Handy tip: Keep your loaf of sliced bread in the freezer. It doesn’t take long to defrost bread so remove slices from the freezer when you need them.
4. Use what’s left in your cupboards.
Have you ever watched Ready, Steady, Cook? It’s amazing what the celebrity chefs can whip up using a few simple ingredients found in someone’s fridge or kitchen cupboard. Why not do the same at home? Instead of wasting food, make meals using the leftovers in your fridge and cupboards.
5. Cook once, eat twice.
You can save time, money and energy by batch cooking. Simply cook once but make enough food for two meals, one to eat and one to freeze for another time.
6. Get your portions right.
I don’t know about you, but I always end up making enough rice and spaghetti to feed a small village. By using the correct portions, you can reduce costs and your waistline.
7. Plan your meals.
If you plan your meals for the week or the month you can reduce waste by making use of ingredients you already have and only buying the food you need. Make sure you plan your meals so you use the items with the shortest ‘use by’ dates first. If you don’t fancy making your own menu planner, there are plenty of free meal planning resources available online. Try these:
- The Complete Menu Plans Collection on Martin Lewis’s Money Saving Expert Forum.
- The Love Food Hate Waste Two Week Menu.
8. Make a shopping list.
In one of my earlier posts (here), I admitted to being a ‘listaholic.’ Unfortunately, I’m not as disciplined when it comes to writing the most important list of all, the Shopping List.
Making a shopping list is a great way to avoid waste and save money. Checking through your cupboards not only helps you to make a note of things you need, it also stops you buying items you already have.
It’s a good idea to keep a shopping list in your kitchen, so you can note down items you need when they come to mind or when you run out. This is much more effective than writing your list just before you go shopping, because you are more likely to forget something.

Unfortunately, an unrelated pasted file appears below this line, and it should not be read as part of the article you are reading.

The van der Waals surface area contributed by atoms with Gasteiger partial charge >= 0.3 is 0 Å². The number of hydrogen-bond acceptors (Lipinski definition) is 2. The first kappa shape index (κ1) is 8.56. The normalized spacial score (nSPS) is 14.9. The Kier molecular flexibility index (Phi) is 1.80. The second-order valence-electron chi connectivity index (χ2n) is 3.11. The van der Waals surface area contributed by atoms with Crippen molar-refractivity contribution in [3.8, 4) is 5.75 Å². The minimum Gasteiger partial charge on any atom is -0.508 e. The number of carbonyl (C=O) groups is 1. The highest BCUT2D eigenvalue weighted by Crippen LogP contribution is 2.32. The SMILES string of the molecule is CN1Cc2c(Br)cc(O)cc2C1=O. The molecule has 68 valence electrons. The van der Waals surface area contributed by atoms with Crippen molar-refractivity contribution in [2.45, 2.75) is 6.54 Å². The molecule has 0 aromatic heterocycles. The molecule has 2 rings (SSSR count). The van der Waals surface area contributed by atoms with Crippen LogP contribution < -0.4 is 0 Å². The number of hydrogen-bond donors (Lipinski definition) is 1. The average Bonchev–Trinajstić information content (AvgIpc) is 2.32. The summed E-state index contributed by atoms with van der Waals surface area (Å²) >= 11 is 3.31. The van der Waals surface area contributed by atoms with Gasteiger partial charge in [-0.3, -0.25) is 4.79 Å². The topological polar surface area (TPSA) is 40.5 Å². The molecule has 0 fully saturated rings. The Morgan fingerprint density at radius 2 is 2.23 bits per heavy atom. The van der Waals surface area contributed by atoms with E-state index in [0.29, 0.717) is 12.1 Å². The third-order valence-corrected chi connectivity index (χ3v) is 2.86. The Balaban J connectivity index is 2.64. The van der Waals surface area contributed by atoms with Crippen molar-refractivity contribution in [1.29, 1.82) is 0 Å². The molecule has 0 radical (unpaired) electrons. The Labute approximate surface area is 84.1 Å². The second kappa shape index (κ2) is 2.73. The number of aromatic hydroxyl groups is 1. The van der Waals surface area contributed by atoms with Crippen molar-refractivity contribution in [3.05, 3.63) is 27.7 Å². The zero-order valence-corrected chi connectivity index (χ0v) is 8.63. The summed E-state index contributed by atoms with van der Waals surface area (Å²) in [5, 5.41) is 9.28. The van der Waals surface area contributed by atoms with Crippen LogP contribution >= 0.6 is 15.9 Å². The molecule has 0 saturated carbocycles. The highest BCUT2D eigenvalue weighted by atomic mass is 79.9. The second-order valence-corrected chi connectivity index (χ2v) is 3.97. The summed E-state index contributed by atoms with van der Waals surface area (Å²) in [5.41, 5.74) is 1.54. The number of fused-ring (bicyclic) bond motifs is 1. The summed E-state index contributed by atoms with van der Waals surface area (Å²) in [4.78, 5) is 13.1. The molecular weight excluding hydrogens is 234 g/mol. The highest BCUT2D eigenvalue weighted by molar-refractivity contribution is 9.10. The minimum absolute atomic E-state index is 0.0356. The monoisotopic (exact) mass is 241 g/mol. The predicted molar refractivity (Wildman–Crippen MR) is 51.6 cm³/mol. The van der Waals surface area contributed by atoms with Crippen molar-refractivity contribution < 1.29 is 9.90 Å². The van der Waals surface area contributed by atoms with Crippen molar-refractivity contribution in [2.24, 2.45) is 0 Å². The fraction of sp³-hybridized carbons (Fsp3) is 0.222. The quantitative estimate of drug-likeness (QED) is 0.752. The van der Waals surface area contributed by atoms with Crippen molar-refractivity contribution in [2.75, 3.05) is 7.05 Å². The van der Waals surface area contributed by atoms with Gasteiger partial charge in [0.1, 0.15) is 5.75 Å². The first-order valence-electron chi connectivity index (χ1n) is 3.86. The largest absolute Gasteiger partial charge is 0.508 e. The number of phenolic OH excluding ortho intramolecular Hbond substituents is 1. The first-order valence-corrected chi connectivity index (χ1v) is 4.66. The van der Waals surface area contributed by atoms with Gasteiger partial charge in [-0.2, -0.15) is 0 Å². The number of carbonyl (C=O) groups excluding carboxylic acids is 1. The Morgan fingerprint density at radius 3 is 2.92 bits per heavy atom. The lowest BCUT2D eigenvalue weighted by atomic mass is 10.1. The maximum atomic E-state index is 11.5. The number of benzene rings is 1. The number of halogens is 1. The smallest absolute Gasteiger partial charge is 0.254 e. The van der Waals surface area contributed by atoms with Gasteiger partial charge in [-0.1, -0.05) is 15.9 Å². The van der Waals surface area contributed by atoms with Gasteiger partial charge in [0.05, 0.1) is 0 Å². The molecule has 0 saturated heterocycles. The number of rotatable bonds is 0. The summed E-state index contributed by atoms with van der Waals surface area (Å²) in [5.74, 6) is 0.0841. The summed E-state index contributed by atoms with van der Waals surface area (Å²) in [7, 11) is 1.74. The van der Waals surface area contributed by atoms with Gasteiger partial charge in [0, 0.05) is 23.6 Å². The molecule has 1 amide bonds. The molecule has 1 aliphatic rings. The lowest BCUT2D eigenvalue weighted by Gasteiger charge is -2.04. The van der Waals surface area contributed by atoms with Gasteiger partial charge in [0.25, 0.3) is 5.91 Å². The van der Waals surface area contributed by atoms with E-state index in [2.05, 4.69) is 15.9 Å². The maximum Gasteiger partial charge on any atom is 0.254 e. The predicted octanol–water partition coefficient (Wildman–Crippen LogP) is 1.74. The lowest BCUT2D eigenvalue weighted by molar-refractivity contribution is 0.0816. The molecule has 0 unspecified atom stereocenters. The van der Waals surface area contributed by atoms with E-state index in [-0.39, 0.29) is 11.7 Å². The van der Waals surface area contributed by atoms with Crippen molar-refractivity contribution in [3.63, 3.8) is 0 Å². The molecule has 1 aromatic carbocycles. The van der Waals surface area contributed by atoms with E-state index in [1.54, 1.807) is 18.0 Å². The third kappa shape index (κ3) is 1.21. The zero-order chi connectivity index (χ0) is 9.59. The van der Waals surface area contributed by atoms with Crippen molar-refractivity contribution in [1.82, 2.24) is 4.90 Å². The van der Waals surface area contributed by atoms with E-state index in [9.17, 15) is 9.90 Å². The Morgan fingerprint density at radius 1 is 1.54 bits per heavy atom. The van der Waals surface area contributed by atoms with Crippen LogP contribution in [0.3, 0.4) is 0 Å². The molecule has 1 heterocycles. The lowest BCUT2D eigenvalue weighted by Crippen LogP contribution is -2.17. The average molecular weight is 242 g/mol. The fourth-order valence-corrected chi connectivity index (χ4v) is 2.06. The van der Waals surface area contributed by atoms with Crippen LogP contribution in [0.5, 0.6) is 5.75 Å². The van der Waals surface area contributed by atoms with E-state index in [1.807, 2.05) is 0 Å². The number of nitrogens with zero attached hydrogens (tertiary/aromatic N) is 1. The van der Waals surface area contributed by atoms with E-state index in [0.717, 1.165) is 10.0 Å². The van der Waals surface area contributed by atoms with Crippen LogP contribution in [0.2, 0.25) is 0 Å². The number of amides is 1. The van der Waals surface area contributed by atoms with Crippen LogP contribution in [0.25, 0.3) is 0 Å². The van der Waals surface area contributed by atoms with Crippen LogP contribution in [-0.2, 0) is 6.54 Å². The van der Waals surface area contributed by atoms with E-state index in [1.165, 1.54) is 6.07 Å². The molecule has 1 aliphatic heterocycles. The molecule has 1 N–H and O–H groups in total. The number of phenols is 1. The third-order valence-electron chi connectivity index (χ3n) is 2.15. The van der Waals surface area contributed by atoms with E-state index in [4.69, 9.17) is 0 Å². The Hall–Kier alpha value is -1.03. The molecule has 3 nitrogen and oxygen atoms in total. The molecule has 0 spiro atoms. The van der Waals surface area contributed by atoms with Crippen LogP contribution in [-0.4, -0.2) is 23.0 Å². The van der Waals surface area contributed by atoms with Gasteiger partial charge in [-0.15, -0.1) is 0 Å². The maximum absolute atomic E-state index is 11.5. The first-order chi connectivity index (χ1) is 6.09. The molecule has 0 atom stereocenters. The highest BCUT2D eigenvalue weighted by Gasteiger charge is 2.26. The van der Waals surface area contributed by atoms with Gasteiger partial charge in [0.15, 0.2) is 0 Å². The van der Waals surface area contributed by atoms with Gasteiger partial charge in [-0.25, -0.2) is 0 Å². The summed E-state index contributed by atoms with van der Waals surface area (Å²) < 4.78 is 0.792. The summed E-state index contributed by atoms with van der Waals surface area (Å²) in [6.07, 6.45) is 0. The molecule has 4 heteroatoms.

9. Pick the best time to shop.
Most supermarkets have set times for marking down and discounting short-dated stock (look out for yellow stickers and visit the ‘marked down’ sections in stores). If you choose your shopping time wisely, products could be marked down by 75% or more. Although times may vary, supermarkets tend to have three main markdowns/reductions during the day: 25% (as early as 8am in some supermarkets), 50% (4-5pm) and 75+% (7-9pm).
If you spot short-dated or damaged items whilst you are shopping, staff and managers can usually mark down at their discretion so it’s always worth asking.
10. Store your food correctly.
You can keep your food fresher for longer by storing it correctly. Store potatoes in a cool, dark place, apples and other fruit in the fridge and bread in a cupboard or bread bin.
Find out more.
If you want to know more about reducing food waste, why not visit the Love Food, Hate Waste: HERE.
Love food Hate Waste is a registered charity whose aim is to:
Raise awareness of the need to reduce food waste and help us take action. It shows that by doing some easy practical everyday things in the home we can all waste less food, which will ultimately benefit our purses and the environment too.
There are even more facts and figures about food waste on the WRAP (The Waste and Resources Action Programme) website (HERE). WRAP is a charity that works with governments, businesses and communities to deliver practical solutions to improve resource efficiency.
Over to you.
How many of these tips do you follow to reduce food waste? Do you have any tips to share? Are you going to give any of these tips a try? As always, I’d love to hear from you.